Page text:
Bristol’s Labour administration are proposing £33m in savings, many of which will result in painful local service cuts, vastly more than the £19m budget gap the Council faces. At the same time as making cuts to Council services and staffing, the administration is also increasing the Council’s reserves above the required level. While the Mayor has claimed to be protecting frontline services, detail in the budget report confirms that their proposals will impact on key services and vulnerable groups.
Greens were not included in developing the Council’s budget, despite reaching out to Labour with a willingness to work together. Therefore, the Green councillors are proposing budget amendments to reverse the most damaging cuts, as well as parking changes and investment in parks and streets to support local neighbourhoods.
The changes proposed by the Greens would prevent £1m of job cuts, reopen public toilets, and protect dedicated Trade Union time and free disabled parking bays. This will be paid for out of council reserves, as they are currently abnormally high, and from the Mayor’s Office and Council PR budgets.
Other proposals include:
The Green Party now have the largest group on Bristol City Council, so their votes could be critical at Tuesday’s Budget meeting. Labour alone do not have sufficient votes to pass the administration’s budget.
Green Group Leader Heather Mack said:
“Ultimately Bristol’s budget pressures are a result of decisions made by the Conservative Government to consistently underfund local services, combined with increased pressure from Adult Social Care. But Bristol’s Labour administration is making decisions which prioritise keeping money in the bank, whilst people are suffering. With many already struggling with a cost-of-living crisis, these cuts to essential services are cruel and unnecessary. In addition, not enough information has been provided about this budget to properly scrutinise it, with information on many of the proposed cuts worryingly vague.
“Labour did not meaningfully engage with us in creating the Council’s budget so despite limited options, Greens have sought to use budget amendments to find clever solutions to protect local services and promote environmental sustainability. I’m proud of our package of amendments which will stop some of the worst cuts and invest in our city’s parks and neighbourhoods. As the largest group, and official opposition on the Council we are keen to work with other parties to agree a budget that is good for everyone in the city.”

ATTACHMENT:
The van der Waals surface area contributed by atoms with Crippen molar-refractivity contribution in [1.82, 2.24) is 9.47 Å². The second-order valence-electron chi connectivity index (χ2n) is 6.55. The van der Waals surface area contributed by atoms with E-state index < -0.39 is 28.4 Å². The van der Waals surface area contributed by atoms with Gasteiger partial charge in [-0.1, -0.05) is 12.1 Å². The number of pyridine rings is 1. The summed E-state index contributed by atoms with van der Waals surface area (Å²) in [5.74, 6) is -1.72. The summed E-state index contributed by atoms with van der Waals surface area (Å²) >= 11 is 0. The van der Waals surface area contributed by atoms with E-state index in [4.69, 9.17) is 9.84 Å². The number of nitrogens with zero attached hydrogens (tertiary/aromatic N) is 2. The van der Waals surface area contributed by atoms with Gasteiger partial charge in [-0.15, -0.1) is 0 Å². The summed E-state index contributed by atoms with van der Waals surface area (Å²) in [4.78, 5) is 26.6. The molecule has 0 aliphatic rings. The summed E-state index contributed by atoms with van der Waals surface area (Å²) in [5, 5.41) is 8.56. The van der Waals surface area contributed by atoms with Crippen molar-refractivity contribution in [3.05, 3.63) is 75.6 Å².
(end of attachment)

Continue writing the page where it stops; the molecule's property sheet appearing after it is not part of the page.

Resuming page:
Further detail of Green budget proposals is below. The formal amendments with cost and spending can be found in the Council’s budget meeting papers here.
The Greens propose to temporarily take money from a reserve for a future flood defence construction project to spend on essential services over the next 2 years. This will have no impact on the council’s planned delivery of flood defences or its capacity to respond to flooding in an emergency as the money is earmarked only for spending on this specific project which is not due to start until 2026. It will be important that this money is replenished before it is needed, and this will be made possible by increasing the resilience of our budget by reducing some of the damaging and risky planned cuts. This money will be used to:
Greens are proposing drawing from the Adult Social Care Innovation fund to facilitate a 2-year pilot to develop flexible commissioning arrangements with providers, which could reduce long-term costs and provide better care.
Bristol’s social care budget pressures are largely driven from an increase in people under 65 with extensive care and support needs. Supporting more of these people to independence can provide a better service and at lower cost.
This pilot scheme would hire three new staff to support qualified Social Workers to manage and scrutinize flexible budgets and progress towards users’ goals.
Green Councillor Tim Wye worked on this proposal, which is part of the reserves amendment moved by Councillor Heather Mack. He said:
“As someone who has worked in the social care sector all my career, I am acutely aware of the multiple challenges it currently faces – from covid, to staff shortages, to rising costs. We face an uphill challenge but I hope that this amendment helps bring some positive change in the way we help people with some of the highest needs in our community”
Investing in better enforcement of illegal parking will make Bristol less congested and safer for everyone, including disabled people, pedestrians, cyclists and drivers. Across the city we see junctions and pedestrian crossings blocked by vehicles parked across dropped kerbs and obscuring visibility. These can cause accidents and even block emergency and service vehicles from getting through.
Money raised from parking revenue can be used to spend on sustainable transport schemes. Currently, 69 schools in Bristol are interested in ‘school streets’ schemes. These projects make it safer and easier for children to walk or cycle to school by making the area around school gates traffic free. However, the Council only has plans to deliver these at eight locations in the city over the current term. This amendment would increase the funding for school streets, allowing the Council to provide up to three more each year.